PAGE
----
The seminar on 6 February, on ‘Fragmented Communities: Diaspora Politics in the Turkish-speaking community’, focused on the current dynamics of the Turkish-speaking diaspora and their political engagement, viewed from a historical perspective in the UK context. Dr Mustafa Cakmak (Keele University) also offered a view of the new ways in which a new diaspora is generated via exclusionary political practices. Reflecting on the dramatic increase in the number of migrants and asylum seekers from Turkey since the failed coup in 2016, he discussed the new diaspora in the making. He also explained how long-distance nationalism functions, providing several examples of political engagement of major political groups among the Turkish-speaking diaspora. The other dimension he focused on was how the Turkish state tries to mobilise the diaspora in order to strengthen its power both at home and with its European and international counterparts.

His analysis was based on empirical data gathered through ethnographic fieldwork and in-depth interviews of civil society leaders, activists and volunteers in community centres, political associations, and religious centres of the Turkish-speaking communities in the UK.

Monday, 4 February 2019

Contested diasporic identities in times of crisis: The Other Bulgaria in the UK

On 30 January 2019, Dr. Elena Genova (University of Nottingham) spoke on “Contested diasporic identities in times of crisis: The Other Bulgaria in the UK”. Her presentation was based on her paper entitled “(New) Bulgarian Enlighteners and Ambassadors? The Reinvention of National Identity in Times of Crisis”. The session was chaired by Mehmet Karli (St Antony’s College). Manolis Pratsinakis (DPIR) acted as discussant.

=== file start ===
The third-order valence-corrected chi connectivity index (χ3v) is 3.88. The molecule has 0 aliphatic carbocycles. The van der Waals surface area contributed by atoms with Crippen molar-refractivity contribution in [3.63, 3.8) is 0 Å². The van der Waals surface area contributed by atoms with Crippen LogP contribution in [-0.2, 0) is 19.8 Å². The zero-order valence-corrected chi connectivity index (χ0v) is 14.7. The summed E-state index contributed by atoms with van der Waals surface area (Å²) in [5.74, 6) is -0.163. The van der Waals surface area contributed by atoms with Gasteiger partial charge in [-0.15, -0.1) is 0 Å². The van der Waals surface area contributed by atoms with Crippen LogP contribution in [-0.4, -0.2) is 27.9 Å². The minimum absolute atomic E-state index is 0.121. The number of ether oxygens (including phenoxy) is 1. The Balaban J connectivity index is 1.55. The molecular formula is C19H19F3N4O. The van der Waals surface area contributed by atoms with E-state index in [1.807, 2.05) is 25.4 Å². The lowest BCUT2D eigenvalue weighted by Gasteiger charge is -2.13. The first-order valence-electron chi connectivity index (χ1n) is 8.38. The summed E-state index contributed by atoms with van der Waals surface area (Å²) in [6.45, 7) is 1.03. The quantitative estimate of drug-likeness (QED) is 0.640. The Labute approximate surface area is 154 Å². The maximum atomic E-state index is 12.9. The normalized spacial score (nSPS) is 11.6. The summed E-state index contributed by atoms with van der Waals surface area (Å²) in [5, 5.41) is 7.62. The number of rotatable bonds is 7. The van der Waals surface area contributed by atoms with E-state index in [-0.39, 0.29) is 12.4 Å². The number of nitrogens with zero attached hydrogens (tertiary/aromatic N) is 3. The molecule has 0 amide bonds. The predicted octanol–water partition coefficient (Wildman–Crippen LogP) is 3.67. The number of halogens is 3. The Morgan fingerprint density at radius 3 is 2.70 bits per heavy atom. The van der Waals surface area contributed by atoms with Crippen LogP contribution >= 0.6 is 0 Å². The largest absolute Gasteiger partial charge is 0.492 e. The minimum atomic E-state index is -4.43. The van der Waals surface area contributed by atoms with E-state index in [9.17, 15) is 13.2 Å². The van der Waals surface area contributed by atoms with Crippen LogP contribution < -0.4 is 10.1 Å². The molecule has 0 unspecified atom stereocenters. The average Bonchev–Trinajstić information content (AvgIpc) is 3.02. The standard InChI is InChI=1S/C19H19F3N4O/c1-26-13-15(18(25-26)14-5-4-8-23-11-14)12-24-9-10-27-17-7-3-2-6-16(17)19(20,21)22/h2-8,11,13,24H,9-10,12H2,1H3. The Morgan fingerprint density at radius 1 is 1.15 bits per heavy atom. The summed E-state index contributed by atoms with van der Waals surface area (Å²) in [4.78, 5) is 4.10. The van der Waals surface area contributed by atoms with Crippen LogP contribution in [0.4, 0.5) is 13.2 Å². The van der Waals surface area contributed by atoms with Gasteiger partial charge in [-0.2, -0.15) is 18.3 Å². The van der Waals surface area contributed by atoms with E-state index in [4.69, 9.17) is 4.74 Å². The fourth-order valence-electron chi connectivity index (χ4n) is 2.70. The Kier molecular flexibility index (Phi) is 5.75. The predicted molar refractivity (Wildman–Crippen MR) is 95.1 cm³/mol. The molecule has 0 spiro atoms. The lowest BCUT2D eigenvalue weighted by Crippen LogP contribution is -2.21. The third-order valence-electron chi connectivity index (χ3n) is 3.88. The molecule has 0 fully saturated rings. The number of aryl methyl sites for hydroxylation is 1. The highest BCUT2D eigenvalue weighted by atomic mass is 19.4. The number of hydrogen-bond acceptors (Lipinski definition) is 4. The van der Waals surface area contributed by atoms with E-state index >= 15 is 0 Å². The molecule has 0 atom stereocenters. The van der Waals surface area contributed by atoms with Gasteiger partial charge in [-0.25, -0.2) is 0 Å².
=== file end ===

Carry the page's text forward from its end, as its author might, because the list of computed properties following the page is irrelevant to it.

Genova explored the intersection of the discourses produced by the European crises and migrants’ national identity. She argued that both the context of Brexit Britain and the Bulgarian context of socio-economic instability and political volatility, subject Bulgarian migrants to stigmatizing representations. Relying on her empirical data, she submitted that young Bulgarians drew on the related ideas of the “new” Enlightener and Ambassador to counterbalance negative discourses.